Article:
3. Naming & Describing


All languages follow systematic grammar rules making it possible for us express our thoughts in powerful ways. In fact, these rules have become internalized so that we can simply talk or free write without having to think about what we’re doing. Of course, as you develop your abilities in a new or foreign language, such fluency of expression is not immediate, but can be gradually worked out through natural input from the new language and the editing, drafting process any good writer follows. Metalinguistic knowledge and practice can help you to talk about and become consciously aware of grammar and stylistic tools for effective writing which you can keep stored in your own “language toolbox.”

The “Naming & Describing” Tool. Let’s look at a valuable writing tool called “naming and describing.” In English, adjectives normally come before the nouns they modify, while in Spanish it doesn’t work that way. Beatriz said she went to Chihuahua to study “guitar classical” rather than “classical guitar.” Consequently, while learning Spanish, I had to remember to place the adjective AFTER the noun, so guitarraclásica was the correct order. Similarly, when I studied Turkish, I learned that the verb also follows the noun: gitar okuduk [guitar I studied]. For many languages, it’s as if people like to first of all name their topic (guitar) and then afterwards describe it (classical) or talk about what’s going to happen or has already happened to it (studied).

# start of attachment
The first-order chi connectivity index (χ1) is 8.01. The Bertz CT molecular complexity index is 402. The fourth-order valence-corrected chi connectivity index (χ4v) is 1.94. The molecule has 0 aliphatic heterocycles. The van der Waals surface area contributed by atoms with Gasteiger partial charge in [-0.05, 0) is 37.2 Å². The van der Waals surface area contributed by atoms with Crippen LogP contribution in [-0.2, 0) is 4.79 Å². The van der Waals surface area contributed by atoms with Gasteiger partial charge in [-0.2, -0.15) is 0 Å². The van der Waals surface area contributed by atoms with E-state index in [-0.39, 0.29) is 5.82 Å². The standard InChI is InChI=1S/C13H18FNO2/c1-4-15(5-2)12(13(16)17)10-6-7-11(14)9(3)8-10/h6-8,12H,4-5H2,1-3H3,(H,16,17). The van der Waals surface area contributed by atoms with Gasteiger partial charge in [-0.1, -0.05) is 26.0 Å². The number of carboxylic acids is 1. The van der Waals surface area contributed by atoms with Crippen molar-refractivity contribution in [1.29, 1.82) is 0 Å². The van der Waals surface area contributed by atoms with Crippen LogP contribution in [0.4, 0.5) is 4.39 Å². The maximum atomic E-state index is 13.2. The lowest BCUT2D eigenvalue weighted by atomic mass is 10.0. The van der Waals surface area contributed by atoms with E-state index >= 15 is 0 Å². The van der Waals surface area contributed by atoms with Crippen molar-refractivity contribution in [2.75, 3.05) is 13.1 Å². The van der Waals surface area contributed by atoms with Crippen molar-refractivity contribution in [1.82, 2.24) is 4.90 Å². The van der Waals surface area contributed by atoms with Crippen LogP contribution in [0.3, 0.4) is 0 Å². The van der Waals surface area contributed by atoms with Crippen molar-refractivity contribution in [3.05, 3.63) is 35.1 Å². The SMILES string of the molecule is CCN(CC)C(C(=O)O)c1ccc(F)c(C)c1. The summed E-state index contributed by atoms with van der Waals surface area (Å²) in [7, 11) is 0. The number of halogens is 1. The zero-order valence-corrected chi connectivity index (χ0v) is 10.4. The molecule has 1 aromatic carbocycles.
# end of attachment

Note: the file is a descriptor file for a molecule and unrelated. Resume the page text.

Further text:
For longer, more complex descriptions, English works like Spanish and Turkish by naming a topic and then using a great variety of post-modifier phrases that work in stylistically clear and smooth ways to provide longer, more detailed descriptions than is possible with just a one-word, pre-modifier. Let’s look below at some examples from Beatriz’s My List. Notice the topics she names (in green letters) and how she describes each one using post-modifier phrases (in blue letters) beginning with the introductory transitional words I’ve underlined for you. This stylistic writing technique is often referred to as “naming and describing”:

3- My home town is Cuauhtémocnamed after our bravest Mexica leaderwho refused to surrender even when the invading Spaniards tortured him by burning his feet.
4-I went to Chihuahuathe capital of my state, to study classical guitar.
5-I lived in an internado, a place where you can get room and board while attending school.
7-I have the nickname Chinabecause I look like my Chinese mom whose surname is Chao.
8-I like my dad’s surname, Rayobecause it means “thunderbolt.”
10-I love to drink what we call agua,” meaning “water,” flavored with mango, watermelon, or other juices.

pencilTRY IT OUT: Look over your own descriptive list or your muse paragraph. Can you find similar “naming and describing sentences” of your own?  Copy down several in a separate list in your notebook, naming the topic you’re writing about, connecting with a handy transition word, then expressing yourself with some nice descriptive touches and details. If you can’t quite find any quite like the ones Beatriz used, then rewrite one or more of your sentences trying out this post-modifier style (adding detailed descriptions after the topic). Here are a few example sentence starters, with the transition bolded:


1- I have an interesting friend/roommate/co-worker who

2- _________ is a sport/activity, skill that

3- I spend a lot of time at __________________, thinking about…

4- The key for